The purpose of Eris is to refine and reflect on theory and practice of argumentation and debate. It seeks to attract and promote theoretical, empirical, and educational contributions on argumentation and debate from several perspectives (philosophical, rhetorical, educational, psychological, among others) with a focus on both their function to regulate conflicts and disagreements and their epistemic function.

Therefore, we invite you to submit paper proposals for the next issues of Eris. Italian, English, French and Spanish papers will be accepted for peer review.

For paper guidelines, please check the website: Eris.

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Dan Cohen did a very nice TED talk on argumentation. If you haven’t seen it already, do check it out below!

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WANTED: Ideas for a paper or a panel discussion or a book review session for the AILACT Group Session at the Central Division meeting of the American Philosophical Association, February 18-21, 2015, at the Ballpark Hilton, St. Louis.

This is a great way to share some ideas and test some arguments with friends. It’s always a fun social occasion too.

Topics include:  critical thinking, informal logic, argumentation, their instruction, assessment, and philosophical and psychological foundations.

Please send ideas or questions by September 30 to Kevin Possin: kpossin@winona.edu

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Studies in Logic, Grammar and Rhetoric

Vol.36 No. 49

Budzynska Katarzyna, van Eemeren Frans H., Koszowy Marcin, “Preface: From Pragmatics and Dialectics to Argument Studies”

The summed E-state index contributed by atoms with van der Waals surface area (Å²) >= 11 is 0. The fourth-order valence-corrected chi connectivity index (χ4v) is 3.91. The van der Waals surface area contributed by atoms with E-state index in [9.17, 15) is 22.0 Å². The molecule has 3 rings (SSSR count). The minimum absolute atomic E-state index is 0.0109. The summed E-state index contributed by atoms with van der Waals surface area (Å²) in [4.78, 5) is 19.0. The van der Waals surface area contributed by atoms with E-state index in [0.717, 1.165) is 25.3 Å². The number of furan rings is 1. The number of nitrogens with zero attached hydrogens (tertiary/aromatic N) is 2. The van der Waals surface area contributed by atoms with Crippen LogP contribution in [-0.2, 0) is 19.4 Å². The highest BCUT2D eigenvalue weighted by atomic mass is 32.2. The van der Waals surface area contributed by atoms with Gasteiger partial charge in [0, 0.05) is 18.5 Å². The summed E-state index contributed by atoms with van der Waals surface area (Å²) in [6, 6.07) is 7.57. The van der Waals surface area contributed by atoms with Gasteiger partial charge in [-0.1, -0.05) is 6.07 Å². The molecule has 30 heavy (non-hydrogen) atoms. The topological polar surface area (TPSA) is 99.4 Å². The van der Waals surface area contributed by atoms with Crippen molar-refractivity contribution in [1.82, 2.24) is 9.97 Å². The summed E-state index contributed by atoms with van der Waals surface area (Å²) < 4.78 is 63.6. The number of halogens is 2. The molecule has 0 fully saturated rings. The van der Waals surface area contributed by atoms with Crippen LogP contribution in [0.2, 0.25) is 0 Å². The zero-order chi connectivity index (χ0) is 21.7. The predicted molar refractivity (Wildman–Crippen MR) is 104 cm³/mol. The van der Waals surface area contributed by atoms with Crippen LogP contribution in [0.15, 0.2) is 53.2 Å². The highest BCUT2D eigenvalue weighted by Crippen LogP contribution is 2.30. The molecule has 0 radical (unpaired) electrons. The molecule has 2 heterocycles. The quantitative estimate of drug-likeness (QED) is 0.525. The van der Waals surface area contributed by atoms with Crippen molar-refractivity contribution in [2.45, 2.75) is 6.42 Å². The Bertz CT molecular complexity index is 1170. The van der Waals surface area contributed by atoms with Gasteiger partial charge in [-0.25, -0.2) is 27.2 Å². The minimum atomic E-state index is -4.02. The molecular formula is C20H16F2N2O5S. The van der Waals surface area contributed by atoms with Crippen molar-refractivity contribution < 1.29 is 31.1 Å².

PART I: SPEECH ACTS AND ARGUMENTS

Searle John R., “The Structure and Functions of Language”

Snoeck Henkemans A., Francisca, “Speech Act Theory and the Study of Argumentation”

Andone, Corina, “Maneuvering with the Burden of Proof: Confrontational Strategies in Dealing with Political Accountability”

Goodwin, Jean, “Conceptions of Speech Acts in the Theory and Practice of Argumentation: A Case Study of a Debate about Advocating”

PART II: ARGUMENTATION IN A DIALOGUE

Simons Peter, “Linguistic Complexity and Argumentative Unity: A Lvov-Warsaw School Supplement”

Mackenzie Jim, “From Speech Acts to Semantics”

Jacquette Dale, “Collective Referential Intentionality in the Semantics of Dialogue”

Botting David, “Without Qualification: an Inquiry into the Secundum Quid”

Wells Simon, “Supporting Argumentation Schemes in Argumentative Dialogue Games”

Lewiński Marcin, “Argumentative Polylogues: Beyond Dialectical Understanding of Fallacies”

PART III: DISCUSSION PAPERS

van Laar Jan Albert,”Motivated Doubts: A Comment on Walton’s Theory of Criticism”

Szymanek Krzysztof, “Justification and Argumentation”

Forgács Gábor,”Strategic Manoeuvring and the Selection of Starting Points in the Pragma-Dialectical Framework”

All papers are available as open access, pdf downloads at the Studies in Logic, Grammar and Rhetoric homepage